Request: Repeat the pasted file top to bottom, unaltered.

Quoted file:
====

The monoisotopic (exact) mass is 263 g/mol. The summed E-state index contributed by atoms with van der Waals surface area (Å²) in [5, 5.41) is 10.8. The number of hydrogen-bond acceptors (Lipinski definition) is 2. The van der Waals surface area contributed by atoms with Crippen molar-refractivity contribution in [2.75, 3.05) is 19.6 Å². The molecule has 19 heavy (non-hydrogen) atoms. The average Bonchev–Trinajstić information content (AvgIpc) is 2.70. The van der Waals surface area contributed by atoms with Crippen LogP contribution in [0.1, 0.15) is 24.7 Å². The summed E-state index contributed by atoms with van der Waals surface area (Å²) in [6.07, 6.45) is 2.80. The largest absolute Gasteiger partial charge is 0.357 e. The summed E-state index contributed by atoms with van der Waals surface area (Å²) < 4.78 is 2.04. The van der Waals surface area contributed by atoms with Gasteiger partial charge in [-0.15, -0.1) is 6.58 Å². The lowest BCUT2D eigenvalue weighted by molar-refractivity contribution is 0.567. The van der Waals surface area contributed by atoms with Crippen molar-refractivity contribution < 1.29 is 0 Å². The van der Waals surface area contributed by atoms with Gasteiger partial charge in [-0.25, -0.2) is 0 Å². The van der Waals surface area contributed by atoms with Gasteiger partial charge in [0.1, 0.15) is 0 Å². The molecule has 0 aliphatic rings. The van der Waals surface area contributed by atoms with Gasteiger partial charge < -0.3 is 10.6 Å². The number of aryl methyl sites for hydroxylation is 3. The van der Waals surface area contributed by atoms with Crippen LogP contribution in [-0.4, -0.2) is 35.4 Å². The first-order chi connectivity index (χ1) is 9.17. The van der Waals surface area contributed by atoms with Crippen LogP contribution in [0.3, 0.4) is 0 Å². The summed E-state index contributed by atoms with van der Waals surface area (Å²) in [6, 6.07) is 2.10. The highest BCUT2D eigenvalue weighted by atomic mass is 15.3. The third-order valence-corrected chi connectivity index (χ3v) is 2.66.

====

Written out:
The monoisotopic (exact) mass is 263 g/mol. The summed E-state index contributed by atoms with van der Waals surface area (Å²) in [5, 5.41) is 10.8. The number of hydrogen-bond acceptors (Lipinski definition) is 2. The van der Waals surface area contributed by atoms with Crippen molar-refractivity contribution in [2.75, 3.05) is 19.6 Å². The molecule has 19 heavy (non-hydrogen) atoms. The average Bonchev–Trinajstić information content (AvgIpc) is 2.70. The van der Waals surface area contributed by atoms with Crippen LogP contribution in [0.1, 0.15) is 24.7 Å². The summed E-state index contributed by atoms with van der Waals surface area (Å²) in [6.07, 6.45) is 2.80. The largest absolute Gasteiger partial charge is 0.357 e. The summed E-state index contributed by atoms with van der Waals surface area (Å²) < 4.78 is 2.04. The van der Waals surface area contributed by atoms with Gasteiger partial charge in [-0.15, -0.1) is 6.58 Å². The lowest BCUT2D eigenvalue weighted by molar-refractivity contribution is 0.567. The van der Waals surface area contributed by atoms with Crippen molar-refractivity contribution < 1.29 is 0 Å². The van der Waals surface area contributed by atoms with Gasteiger partial charge in [-0.25, -0.2) is 0 Å². The van der Waals surface area contributed by atoms with Gasteiger partial charge in [0.1, 0.15) is 0 Å². The molecule has 0 aliphatic rings. The van der Waals surface area contributed by atoms with Gasteiger partial charge < -0.3 is 10.6 Å². The number of aryl methyl sites for hydroxylation is 3. The van der Waals surface area contributed by atoms with Crippen LogP contribution in [-0.4, -0.2) is 35.4 Å². The first-order chi connectivity index (χ1) is 9.17. The van der Waals surface area contributed by atoms with Crippen LogP contribution in [0.3, 0.4) is 0 Å². The summed E-state index contributed by atoms with van der Waals surface area (Å²) in [6, 6.07) is 2.10. The highest BCUT2D eigenvalue weighted by atomic mass is 15.3. The third-order valence-corrected chi connectivity index (χ3v) is 2.66.